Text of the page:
At the conclusion of Naomi Klein’s book This Changes Everything, she asks a friend what she should ask a world leader she would be meeting. The friend said, “Ask him: History knocked on your door; did you answer?” Klein concludes, “That’s a good question for all of us.”
In this uncertain time, in whatever capacity we serve as religious leaders, we can hear history’s “knocks” in the feelings of uncertainty, despair, and overwhelm we experience in the institutions we serve.
An uncertain economy leads to unpredictable giving patterns. Our constituents feel despair about civic leaders’ response to a growing list of current crises, including the coronavirus, government impasse, the income gap, or the climate emergency. Those we serve feel overwhelmed by impact of all this on themselves, their families and friends, their congregation—and their faith.
Let’s face it: as leaders, we also feel despair, uncertainty, and overwhelm. We sometimes suppose that being a leader means that we have to show that we are above it all. The truth is, whatever impacts those we serve impacts us as well.
Coaching for new skills and capacities
History is knocking. We find ourselves calling on skills and capacities of heart and spirit that we never imagined we would need when we “signed up” as religious leaders. In these anxious times, I have reflected on my own work in the light of “history knocking.”
This has led me to renew and deepen my practice as a clergy coach. Clearly, clergy want generative opportunities to hone their practice, to craft new responses to what currently exists and also to what is emerging in our ministries.
Clergy crave a “holding environment” to explore the challenges and the aspirations of their call. Clergy need the mutual accountability that can occur in coaching, clergy groups, and other opportunities for learning and support with colleagues.
Clergy coaching is a discipline that focuses on helping clergy leaders cope with, endure, and move through challenges. Skillful coaching opens up new perspectives and helps clergy to develop practices that can lead to new, sometimes transformative results.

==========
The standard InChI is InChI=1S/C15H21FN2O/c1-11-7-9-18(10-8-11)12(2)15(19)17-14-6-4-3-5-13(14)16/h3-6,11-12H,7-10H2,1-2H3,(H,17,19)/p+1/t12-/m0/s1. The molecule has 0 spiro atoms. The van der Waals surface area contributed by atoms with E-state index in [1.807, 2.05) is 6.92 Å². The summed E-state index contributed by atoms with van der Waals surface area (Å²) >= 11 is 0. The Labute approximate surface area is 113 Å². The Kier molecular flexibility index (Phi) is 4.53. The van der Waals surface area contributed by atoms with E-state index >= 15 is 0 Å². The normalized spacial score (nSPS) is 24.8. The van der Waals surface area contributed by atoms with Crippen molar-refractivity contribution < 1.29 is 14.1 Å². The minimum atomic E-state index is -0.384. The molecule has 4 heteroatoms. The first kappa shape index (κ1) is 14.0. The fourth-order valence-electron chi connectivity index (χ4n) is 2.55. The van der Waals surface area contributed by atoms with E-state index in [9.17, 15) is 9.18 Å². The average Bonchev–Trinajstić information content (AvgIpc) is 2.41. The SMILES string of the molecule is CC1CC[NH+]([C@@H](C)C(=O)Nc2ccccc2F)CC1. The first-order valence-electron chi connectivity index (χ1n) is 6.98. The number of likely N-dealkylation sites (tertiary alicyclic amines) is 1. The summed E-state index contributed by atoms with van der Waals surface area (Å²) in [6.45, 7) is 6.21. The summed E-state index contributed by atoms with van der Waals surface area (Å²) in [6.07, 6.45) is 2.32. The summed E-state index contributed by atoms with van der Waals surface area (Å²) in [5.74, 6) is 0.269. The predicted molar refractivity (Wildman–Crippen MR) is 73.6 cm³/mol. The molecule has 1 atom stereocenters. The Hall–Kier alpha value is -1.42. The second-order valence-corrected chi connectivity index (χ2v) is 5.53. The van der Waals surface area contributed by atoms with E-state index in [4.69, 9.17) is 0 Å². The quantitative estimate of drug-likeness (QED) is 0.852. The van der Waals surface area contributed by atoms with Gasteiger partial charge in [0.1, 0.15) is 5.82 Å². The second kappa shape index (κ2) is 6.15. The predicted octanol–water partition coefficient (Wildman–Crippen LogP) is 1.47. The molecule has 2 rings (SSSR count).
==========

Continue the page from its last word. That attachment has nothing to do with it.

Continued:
But in this time—in the religious and the wider world—is it enough to just get by, to muddle through the challenges we face? Is the support and the challenges that others can offer us enough? That’s what I’ve been wondering.
Going to the Edge
Clergy coaching and clergy groups require that we risk going to the edge of our own knowing. We need to cultivate resilience that allows us not to wither, but to stand firmly alongside those who respond to our world’s cries.
Where previously we were concerned about the silos that inhibit creative collaboration in our congregation, now we need to be concerned about living in a siloed world.
How can we find our way beyond the isolation that diminishes the religious voice when what we need is more Spirit, a global ethic, practical engagement, and ever greater compassion?
Our focus as clergy leaders will always be on the primary tasks of leading and serving in our ministry settings. Clergy need the “green room” that coaching can provide: a place to step offstage to consider what we don’t know, what we are aiming toward, and how we are being called—kicking and sometimes screaming—into the next steps of our ministry.
Our time calls us toward a larger stage. Many of us are already preparing to think and act more expansively as religious leaders moving beyond our typical silos to engage in partnerships across organizations and beyond the walls of buildings. We are connecting in new ways “virtually” and finding new ways to make new vital connections with those we aim to serve.
I have a new question to ask in my coaching with clergy: History is knocking at the door. As religious leaders, how will we respond?
If you are interested in coaching, please contact one of us using the contact form on the Congregational Consultants website.